ACE is positioned as a simple administrative process of municipal code violation enforcement that will foster “timely compliance with the law in order to protect public health and safety and provide a fair and effective administration of justice.”
The proposed ACE program includes provisions for City Attorney inspectors with the authority to issue Administrative Citations for code violations that they witness. This power is buried in a draft ordinance that lacks clearly defined roles, authorities, and oversight for the proposed Enforcement Officers and is a significant weakness in a proposal that grants unprecedented power to the City Attorney’s office.
Proponents of the program have seized on ACE as a remedy to the quality of life issues that include barking dogs, loud parties, loitering, dirty sidewalks, gambling, filming without a permit, dogs on the beach, fireworks, dog defecations, and curb numbers getting painted without a permit.
Opponents of the program counter that the ACE program is complaint driven, that it results in more uneven application of the municipal code, that it results in selective enforcement of the law, and that it sacrifices due process in return for revenue generation, all at the expense of those who can afford it the least.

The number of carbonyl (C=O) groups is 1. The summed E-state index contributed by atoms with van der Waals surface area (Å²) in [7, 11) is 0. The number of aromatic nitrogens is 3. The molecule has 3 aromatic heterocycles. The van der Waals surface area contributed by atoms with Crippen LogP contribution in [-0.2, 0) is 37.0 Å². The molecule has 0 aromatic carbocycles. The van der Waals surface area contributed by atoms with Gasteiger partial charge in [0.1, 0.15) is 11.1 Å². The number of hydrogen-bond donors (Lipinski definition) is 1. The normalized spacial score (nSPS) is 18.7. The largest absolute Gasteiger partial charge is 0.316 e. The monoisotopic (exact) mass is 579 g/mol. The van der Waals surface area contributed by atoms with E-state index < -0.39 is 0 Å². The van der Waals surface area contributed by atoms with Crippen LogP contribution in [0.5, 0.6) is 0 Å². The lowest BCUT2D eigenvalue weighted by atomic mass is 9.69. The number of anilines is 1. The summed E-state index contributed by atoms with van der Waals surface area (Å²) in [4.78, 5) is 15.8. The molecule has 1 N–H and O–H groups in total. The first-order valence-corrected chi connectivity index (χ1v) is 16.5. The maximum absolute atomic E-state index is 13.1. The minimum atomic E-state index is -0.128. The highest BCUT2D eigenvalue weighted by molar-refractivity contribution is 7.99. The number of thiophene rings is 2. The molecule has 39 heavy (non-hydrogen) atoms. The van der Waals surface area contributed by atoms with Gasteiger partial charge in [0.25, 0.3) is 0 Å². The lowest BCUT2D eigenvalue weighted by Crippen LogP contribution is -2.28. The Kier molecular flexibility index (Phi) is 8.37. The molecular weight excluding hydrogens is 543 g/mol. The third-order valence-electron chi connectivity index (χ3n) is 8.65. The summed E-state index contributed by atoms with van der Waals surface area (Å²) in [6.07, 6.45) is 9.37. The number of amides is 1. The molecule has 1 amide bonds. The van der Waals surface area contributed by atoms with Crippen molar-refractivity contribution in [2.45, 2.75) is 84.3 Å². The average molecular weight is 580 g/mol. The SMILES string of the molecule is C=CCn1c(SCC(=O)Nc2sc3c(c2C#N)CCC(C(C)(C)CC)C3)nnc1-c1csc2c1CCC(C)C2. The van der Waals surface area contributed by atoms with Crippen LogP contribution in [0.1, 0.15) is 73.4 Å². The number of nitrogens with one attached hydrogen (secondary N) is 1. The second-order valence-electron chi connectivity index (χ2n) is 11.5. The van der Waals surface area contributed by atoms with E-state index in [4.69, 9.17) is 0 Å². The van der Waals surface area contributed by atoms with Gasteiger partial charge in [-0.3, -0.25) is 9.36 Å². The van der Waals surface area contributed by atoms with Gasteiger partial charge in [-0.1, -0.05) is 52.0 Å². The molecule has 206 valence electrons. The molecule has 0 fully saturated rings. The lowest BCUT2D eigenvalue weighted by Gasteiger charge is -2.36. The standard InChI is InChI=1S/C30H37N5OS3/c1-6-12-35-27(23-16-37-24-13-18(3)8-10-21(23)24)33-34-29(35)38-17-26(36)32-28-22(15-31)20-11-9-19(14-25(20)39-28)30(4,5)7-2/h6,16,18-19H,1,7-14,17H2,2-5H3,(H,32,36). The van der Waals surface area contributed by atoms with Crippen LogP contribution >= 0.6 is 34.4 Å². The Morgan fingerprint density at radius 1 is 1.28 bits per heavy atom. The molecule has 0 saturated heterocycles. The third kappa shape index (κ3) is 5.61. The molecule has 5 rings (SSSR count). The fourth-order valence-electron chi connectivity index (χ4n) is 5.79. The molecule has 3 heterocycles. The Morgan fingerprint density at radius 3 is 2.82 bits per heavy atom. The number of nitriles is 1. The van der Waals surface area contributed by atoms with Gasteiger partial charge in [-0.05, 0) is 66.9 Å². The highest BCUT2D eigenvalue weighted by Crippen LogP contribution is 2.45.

The judicial element of the ACE program is made up of Administrative Hearing Officers who are either under the oversight of the City Attorney’s office or completely independent of the City Attorney’s office, depending on whether you are listening to City Attorney representatives on Council Phone or on the Larry Mantle Show on KPCC. When you consider that the proposed ordinance gives the Administrative Hearing Officers subpoena authority, it seems reasonable to delay the ACE proposal until this issue is resolved.
When the Committee expressed concerns about the proposed subpoena authority, Chief Deputy City Attorney William Carter jumped quickly, too quickly in fact, to defend it by saying “this allows those charged with a citation to call witnesses.” To hear him speak, it sounds like the cited party will end up with subpoena authority. Regardless, he was unclear on whether this was at the discretion of the Hearing Officer or if it was a right of the cited party. Again, it seems reasonable to delay the ACE proposal until this issue is resolved.
At every turn, the proponents of the proposed ACE program extol the virtues of a system that “decriminalizes” Municipal Code violations, allowing residents to simply pay a fine and go on their way. Missing is a discussion of the due process that also disappears and the resulting system that limits the rights of the charged yet expands the powers of the City Attorney.